by Jemar Tisby
A living civil rights legend imparts a lifetime of hard-earned wisdom in what may be his final book.
John’s Perkins had every reason to turn his back on God and on white people.
Born into poverty in rural Mississippi, his mother died when he was just a baby, partially due to malnutrition brought on by the lack of food and healthcare for poor Black Mississippians.
Then a police officer shot his brother, Clyde, in the stomach twice and killed him. John was with him in the ambulance on the way to the hospital.
His older sister was murdered by her boyfriend. He lost two children to early deaths.
And the suffering continued.
In 1970, white police officers unjustly arrested Perkins and brutally beat and tortured him in a rural Mississippi jail.
On top of it all he has endured three bouts with cancer including one that threatens his life at this very moment.
For a time he quit the state and the people who had caused him so much pain. He moved to California and made a life for himself and his young family. But God gripped his soul and gave him a new mission.
He returned to Mississippi and began a lifetime of ministry and transformation there. He has spoken to tens of thousands in audience across the country, helped found the Christian Community Development Association (CCDA), and leads the John and Vera Mae Perkins Foundation from west Jackson, Mississippi.
Now at the age of 91 years old, Perkins has written the final book in a 3-part series he calls his “manifesto.” The first was One Blood: Parting Words to the Church on Race and Love and the second was He Calls Me Friend: The Healing Power of Friendship in a Lonely World.
Count It All Joy is not a book most of us, least of all advocates and activists, prefer to read. We want to talk about triumph and victory and how it all turns out well in the end.
But that’s not real life.
Real life is hardship, opposition, failure, and struggle. Perkins has endured more of these vicissitudes and injustices than most.
In this book, though, he offers sage wisdom from someone who has found a way to survive and flourish, not as one who has escaped suffering, but in the midst of it.
Perkins shows us that in God’s economy, suffering is never wasted. He writes, “None of us want suffering, but when it comes—it comes as a teacher.”
Not all suffering is the same. Perkins speaks of the “suffering that chooses you” such as the tragedies in his health and family life. But he also describes the “suffering that you choose.”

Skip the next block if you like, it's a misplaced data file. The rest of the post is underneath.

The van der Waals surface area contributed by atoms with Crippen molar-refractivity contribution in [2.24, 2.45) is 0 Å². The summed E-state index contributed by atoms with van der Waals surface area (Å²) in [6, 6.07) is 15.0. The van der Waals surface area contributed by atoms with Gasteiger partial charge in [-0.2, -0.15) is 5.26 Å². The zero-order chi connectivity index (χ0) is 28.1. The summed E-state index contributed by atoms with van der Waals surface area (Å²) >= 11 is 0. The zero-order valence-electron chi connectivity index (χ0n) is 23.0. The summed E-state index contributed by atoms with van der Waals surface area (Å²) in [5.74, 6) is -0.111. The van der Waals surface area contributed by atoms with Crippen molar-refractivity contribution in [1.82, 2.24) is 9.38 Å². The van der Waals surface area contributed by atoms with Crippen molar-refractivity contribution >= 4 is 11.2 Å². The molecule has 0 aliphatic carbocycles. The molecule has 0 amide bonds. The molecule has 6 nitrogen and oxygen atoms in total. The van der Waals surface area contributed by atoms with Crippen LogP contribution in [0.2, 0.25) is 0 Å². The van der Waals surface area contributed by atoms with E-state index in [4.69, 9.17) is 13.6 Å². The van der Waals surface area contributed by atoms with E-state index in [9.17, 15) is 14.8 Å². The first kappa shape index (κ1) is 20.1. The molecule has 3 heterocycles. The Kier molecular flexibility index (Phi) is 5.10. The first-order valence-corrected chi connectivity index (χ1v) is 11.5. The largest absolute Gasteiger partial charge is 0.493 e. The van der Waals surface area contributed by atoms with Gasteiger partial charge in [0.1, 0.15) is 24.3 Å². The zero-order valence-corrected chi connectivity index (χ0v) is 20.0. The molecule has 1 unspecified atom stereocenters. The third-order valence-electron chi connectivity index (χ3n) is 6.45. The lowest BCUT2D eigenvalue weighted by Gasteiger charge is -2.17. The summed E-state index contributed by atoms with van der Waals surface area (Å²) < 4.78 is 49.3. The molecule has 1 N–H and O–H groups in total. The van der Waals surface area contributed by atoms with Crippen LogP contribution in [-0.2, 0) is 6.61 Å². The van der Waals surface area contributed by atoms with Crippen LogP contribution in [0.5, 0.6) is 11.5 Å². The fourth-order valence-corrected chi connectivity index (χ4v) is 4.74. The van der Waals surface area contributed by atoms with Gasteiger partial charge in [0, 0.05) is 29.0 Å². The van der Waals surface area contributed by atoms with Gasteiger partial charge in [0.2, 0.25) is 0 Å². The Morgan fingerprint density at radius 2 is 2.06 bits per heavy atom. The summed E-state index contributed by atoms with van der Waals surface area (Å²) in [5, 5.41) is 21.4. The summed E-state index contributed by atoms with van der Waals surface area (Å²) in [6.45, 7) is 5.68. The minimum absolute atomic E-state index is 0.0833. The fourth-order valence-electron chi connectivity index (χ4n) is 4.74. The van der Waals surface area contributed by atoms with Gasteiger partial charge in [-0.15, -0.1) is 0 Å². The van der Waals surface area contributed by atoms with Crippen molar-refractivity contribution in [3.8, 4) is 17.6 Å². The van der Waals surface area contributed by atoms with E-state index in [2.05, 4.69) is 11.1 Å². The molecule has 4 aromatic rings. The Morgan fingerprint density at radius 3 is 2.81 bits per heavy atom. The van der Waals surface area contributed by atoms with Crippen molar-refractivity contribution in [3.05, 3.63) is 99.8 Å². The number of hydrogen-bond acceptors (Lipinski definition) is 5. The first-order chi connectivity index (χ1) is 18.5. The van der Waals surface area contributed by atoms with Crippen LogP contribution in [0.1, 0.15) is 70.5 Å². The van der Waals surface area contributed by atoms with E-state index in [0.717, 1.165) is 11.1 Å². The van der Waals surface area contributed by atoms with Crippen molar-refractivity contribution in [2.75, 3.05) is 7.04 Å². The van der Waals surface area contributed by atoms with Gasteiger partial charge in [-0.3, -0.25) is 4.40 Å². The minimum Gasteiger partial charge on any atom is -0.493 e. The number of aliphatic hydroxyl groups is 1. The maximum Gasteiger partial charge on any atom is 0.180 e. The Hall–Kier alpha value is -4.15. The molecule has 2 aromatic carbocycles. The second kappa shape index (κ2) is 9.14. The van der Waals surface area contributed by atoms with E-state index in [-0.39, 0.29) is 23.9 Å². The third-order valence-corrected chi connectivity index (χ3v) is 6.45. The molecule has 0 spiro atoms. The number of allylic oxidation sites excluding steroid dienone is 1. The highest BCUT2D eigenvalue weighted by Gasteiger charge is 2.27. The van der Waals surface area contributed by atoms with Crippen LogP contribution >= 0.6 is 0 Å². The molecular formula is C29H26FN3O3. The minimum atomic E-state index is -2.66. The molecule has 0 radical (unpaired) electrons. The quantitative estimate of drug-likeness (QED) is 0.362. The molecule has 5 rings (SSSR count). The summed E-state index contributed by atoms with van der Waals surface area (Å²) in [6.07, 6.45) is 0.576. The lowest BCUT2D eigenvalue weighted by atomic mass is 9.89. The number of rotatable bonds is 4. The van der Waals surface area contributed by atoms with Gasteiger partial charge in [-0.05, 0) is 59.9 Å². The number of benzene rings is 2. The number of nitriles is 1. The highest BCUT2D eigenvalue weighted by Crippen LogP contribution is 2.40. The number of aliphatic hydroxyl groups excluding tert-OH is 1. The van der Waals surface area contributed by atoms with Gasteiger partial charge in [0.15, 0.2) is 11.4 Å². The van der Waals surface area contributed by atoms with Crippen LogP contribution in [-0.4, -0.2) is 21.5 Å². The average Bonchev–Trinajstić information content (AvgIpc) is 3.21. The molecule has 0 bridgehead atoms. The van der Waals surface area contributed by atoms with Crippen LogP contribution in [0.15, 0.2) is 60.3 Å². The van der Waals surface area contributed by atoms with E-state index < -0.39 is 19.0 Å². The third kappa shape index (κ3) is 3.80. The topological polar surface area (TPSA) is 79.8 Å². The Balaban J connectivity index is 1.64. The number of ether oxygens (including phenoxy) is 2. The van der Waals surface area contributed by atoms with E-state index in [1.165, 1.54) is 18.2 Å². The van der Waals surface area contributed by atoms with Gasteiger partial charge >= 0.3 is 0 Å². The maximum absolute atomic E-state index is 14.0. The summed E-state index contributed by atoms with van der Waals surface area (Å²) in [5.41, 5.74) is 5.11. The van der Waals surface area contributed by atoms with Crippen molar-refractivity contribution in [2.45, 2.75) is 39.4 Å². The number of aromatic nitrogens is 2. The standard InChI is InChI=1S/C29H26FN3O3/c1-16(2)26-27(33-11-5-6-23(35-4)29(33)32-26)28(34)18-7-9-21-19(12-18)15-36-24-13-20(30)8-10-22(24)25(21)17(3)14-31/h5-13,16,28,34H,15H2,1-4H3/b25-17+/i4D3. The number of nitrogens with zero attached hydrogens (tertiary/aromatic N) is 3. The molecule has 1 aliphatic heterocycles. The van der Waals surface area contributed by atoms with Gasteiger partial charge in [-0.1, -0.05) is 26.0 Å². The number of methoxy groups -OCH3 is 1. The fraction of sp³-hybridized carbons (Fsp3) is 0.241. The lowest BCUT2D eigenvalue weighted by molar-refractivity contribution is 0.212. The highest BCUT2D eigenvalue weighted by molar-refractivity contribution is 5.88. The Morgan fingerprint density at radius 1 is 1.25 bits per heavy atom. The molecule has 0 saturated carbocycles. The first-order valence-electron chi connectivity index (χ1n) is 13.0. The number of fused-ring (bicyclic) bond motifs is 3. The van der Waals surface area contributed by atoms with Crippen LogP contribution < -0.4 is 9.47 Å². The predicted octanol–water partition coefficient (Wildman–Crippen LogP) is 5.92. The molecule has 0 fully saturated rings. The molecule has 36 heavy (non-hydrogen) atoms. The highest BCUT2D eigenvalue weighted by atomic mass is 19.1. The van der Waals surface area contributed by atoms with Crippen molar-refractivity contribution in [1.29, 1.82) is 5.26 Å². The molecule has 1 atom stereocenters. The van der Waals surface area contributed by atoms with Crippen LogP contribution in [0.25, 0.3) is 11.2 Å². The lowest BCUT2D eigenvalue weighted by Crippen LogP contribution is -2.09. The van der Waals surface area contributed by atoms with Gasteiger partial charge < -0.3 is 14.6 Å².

It’s when you choose to die to self and pour out your life as an offering to the Lord, like so many of the New Testament saints did. I want to lift up suffering as a worthy offering to our Lord, who showed us how to suffer well.
This is not how it’s supposed to be. One day Jesus will crack the sky and wipe every tear and bind up the broken-hearted. One day suffering will be no more.
Until that day, we have survivors and activists like John Perkins and we have their words.
I had the honor of writing the afterword for Count It All Joy. Here’s an excerpt from one of the most emotional pieces of writing I’ve done.
We are living in the final days of the generation that lived through the Civil Rights movement. Soon they will all pass away. As a historian, this fact grieves me. All that wisdom, all those experiences will quickly be accessible only in what these women and men left behind. As a Black Christian, I am afflicted with despondence because men like John Perkins are the witnesses I look to for guidance. In many ways we still need their living witness to help us navigate the rocks of racism, the potholes of prejudice, and the uncertainties of the Christian life. My heart cries, “Don’t leave us! Not yet.”
As I think of a world where John Perkins is a memory, I weep. Men of his faith, vigor, and tenacity are rare. He has been working for justice, reconciliation, and peace with God for longer than most of us have been alive. “As I am closing in on the final chapter of my life,” he wrote, “I see things clearer than I did before.”
I am glad for his clarity. I must confess, though, that as Dr. Perkins nears the end of this phase of his existence I can hardly see a thing through the mist of my tears.
Each generation will have to find their own way. We cannot live in the past nor can we replicate it. That’s not what John Perkins would want us to do anyway. He wants us to learn from him, yes from his mistakes, but also from his suffering. But he does not leave us to figure it out all on our own. He has left us the words in this book as a lamp to illuminate our steps.
We should pay careful attention to parting words. Jesus’s last words before he ascended into heaven were, “But you will receive power when the Holy Spirit has come upon you, and you will be my witnesses in Jerusalem and in all Judea and Samaria, and to the end of the earth” (Acts 1:9). John Perkins heeded those words and bore witness to the power of Jesus Christ to transform hearts, minds, and conditions for the glory of God. Now, in order to offer our own witness to this generation and those that follow, we should listen to John Perkins’ parting words…”count it all joy.”